Are you on SSDI and coming into inheritance? Special Needs Trust: a must readPosted in Bipolar Disorder, Disability, Finances, Info, Lifestyle Changes, Living with HIV/AIDS, Mental Illness, Support By Stephen Puibello On March 3, 2015
Are you on Social Security Disability Insurance and coming into an inheritance? If so, then this is a must read.
Before I dive into Special Needs Trusts I want to talk a little about what got me here, for me it was a bipolar diagnosis. Untreated, life can be very difficult as you cope with mood swings, feelings of depression and despair and feelings of mania or manic, racing thoughts. It’s during the mania that if untreated you can go on spending sprees, and this can cause problems for family and for yourself when your family isn’t around, possible disowned you because you were gay, etc.
So here you are coping with your mental illness, you’ve lost your job, depressed, struggling to pay rent, feed yourself and you file for Social Security Disability Insurance. You apply, qualify and start receiving a monthly stipend which is determined by a formula, especially if you had been working as you pay into the program out of each check, hence the word insurance.
Life is starting to level out, you applied for housing, went on a wait list and moved in, you have health care, prescription drug coverage the basics to get you into medical treatment, take care of yourself, stay healthy.
If you weren’t disowned because you are gay, and have supportive parents talk to them about special needs trusts. You will thank me for writing about this, and also thank our government for enacting the law that protects persons with special needs, people who are handicapped, legally blind, living with mental illness, AIDS, etc.
What’s the importance here? Well, if your parent or parents pass away and they own assets, possibly a home or investments, all this makes up an estate and goes into their wills. If your folks leave you assets and you don’t have a Special Needs Trust in place, you will be forced to spend down all your inheritance so that you can re-qualify for your S.S.D.I. monthly benefits.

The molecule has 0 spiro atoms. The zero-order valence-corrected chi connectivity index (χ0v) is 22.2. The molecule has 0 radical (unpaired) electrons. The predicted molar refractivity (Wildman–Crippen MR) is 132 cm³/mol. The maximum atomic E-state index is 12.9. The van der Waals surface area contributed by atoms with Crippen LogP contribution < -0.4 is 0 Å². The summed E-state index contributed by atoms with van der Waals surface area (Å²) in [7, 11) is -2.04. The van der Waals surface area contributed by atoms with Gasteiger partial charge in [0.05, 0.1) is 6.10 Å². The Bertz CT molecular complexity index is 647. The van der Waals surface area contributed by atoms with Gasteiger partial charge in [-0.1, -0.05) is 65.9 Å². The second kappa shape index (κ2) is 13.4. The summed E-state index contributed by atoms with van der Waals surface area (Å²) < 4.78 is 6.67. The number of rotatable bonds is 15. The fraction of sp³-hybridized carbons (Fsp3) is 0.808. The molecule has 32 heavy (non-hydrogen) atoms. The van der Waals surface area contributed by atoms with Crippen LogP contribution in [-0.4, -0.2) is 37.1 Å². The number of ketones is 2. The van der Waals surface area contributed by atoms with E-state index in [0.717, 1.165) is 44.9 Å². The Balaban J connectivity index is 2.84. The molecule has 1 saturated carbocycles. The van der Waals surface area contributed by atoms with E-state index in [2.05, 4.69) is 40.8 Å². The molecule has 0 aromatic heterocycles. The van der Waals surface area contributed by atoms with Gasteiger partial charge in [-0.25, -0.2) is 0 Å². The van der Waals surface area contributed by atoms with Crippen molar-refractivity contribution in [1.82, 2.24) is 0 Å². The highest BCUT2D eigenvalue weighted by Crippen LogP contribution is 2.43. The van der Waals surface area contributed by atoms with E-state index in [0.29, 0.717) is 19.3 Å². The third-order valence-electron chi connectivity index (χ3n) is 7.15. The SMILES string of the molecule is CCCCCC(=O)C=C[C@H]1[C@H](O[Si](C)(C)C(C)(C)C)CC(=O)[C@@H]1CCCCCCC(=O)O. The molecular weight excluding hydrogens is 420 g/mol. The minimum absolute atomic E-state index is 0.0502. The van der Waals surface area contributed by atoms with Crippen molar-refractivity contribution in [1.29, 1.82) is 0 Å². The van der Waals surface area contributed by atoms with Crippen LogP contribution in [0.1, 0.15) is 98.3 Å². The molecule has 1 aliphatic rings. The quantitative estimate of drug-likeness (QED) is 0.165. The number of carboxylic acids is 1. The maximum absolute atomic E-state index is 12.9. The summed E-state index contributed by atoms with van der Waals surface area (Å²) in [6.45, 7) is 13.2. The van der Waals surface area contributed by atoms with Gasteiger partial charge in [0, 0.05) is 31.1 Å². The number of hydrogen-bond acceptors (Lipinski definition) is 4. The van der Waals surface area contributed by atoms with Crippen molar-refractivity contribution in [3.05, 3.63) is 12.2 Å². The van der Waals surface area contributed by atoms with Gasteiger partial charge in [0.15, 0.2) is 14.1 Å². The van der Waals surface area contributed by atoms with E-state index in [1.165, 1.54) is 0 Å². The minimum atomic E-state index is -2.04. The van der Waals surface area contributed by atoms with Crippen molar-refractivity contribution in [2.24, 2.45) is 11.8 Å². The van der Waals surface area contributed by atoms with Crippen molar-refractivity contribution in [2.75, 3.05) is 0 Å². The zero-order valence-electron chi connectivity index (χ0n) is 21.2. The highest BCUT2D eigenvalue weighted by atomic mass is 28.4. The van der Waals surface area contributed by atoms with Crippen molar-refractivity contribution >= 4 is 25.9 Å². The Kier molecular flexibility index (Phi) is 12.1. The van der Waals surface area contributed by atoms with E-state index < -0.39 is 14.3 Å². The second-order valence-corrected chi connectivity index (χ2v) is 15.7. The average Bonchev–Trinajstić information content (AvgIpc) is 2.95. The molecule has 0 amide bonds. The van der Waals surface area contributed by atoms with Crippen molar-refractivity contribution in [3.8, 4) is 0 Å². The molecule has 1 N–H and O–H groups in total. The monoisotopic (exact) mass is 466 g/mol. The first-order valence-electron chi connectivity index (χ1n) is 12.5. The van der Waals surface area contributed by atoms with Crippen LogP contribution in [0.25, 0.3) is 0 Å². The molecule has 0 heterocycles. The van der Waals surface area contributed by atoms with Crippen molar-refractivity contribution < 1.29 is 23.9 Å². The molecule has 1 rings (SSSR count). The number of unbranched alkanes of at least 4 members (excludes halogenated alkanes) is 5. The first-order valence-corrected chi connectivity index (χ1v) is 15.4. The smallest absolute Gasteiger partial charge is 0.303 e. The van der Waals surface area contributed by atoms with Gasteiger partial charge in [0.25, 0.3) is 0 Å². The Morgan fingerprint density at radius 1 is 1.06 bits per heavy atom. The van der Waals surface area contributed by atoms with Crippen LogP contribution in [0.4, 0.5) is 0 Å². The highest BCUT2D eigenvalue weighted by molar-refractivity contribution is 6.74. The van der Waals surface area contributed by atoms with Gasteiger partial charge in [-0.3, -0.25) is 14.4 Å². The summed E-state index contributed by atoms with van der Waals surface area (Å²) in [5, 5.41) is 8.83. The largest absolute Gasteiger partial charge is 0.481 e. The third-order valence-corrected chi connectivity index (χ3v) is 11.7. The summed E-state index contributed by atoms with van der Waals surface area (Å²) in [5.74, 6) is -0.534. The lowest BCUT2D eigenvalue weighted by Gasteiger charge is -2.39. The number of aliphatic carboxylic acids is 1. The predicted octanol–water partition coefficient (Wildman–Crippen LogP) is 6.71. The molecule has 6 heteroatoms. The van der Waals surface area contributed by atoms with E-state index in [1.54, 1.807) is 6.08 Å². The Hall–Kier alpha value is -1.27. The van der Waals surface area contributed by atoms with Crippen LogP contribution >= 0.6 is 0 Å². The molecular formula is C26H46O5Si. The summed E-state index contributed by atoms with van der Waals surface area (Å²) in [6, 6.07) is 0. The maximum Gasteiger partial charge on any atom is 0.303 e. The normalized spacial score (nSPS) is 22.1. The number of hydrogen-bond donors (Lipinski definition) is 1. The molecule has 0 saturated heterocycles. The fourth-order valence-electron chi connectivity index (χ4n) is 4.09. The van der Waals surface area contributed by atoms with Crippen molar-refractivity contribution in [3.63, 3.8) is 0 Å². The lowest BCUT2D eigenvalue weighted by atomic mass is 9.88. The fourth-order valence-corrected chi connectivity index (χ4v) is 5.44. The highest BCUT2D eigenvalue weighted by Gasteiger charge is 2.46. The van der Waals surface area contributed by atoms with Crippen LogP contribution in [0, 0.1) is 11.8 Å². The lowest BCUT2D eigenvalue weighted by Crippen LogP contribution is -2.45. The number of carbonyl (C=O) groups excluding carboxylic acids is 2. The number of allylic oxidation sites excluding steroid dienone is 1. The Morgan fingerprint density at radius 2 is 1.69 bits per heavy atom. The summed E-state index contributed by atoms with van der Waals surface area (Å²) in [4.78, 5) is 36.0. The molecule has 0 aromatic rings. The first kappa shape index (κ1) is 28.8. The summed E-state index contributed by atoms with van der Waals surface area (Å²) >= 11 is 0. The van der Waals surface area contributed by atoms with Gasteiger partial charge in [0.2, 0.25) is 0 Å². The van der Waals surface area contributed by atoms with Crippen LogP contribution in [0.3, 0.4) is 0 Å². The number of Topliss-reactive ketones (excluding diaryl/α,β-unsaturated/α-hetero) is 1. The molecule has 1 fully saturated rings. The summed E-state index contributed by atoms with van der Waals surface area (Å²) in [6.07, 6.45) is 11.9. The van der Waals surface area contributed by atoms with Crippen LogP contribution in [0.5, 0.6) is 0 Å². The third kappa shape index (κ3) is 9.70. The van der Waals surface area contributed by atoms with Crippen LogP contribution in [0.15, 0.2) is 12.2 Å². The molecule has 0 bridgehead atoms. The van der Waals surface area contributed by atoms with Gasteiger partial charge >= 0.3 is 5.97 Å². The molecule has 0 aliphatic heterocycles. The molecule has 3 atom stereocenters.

So please read up on Special Needs Trusts, discuss this with your folks. If you are anyone, a cousin, a neighbor, and you’ve read this today and know of someone with special needs who may be struggling financially, mention this to their pareno may be struggling financially. If your folks care that much, love you that much, they would want to take care of you when they are gone and that’s what a special needs trust does.
As a gay man living with HIV and in recovery from mental illness and addiction, my mission is to help others who struggle with these issues know that they are not alone and encourage them to speak out. If I can talk about it, so can you! I dual diagnosed HIV+ and Bipolar 1 in 1996. I write on many topics, financial, recovery, compound stigma, HIV and Bipolar, isolation, disability, some jokes, it's random. In addition to raising awareness I raise funds for both HIV and Rainbow Heights in Brooklyn. I ride subways and buses wearing T-shirts that read, "I'm Positive," "Bipolar," "Bipolar Bear with a bear claw on the shirt" I work part-time, live in public housing and celebrate my 56th birthday on 2/16. I'm thankful to be part of QMH and hope my posts are helpful in letting others, possible like myself know that they are not alone.
I happened upon your site while researching news articles on the SSDI solvency issue, and couldn’t pass on by without asking you to correct some misinformation in your article.
SSDI is not a means tested benefit, it is an earned benefit and does not require a spend-down of an inheritance to continue benefits. Please see the ssa.gov site for verification of such.
Supplemental Security Income (SSI disability) is a totally different program and is the means tested one. SSI would require a spend-down, but not SSDI.
Good luck to you, and kudos for your effort in trying to help others.
That is correct Seth, but what I’m talking about are the entitlements that come with being on SSI and or SSDI, that these are what the special needs trusts when put in place protects. So please be it SSI and or SSDI if you are bipolar, seek treatment, end up disabled look into Special Needs Trust.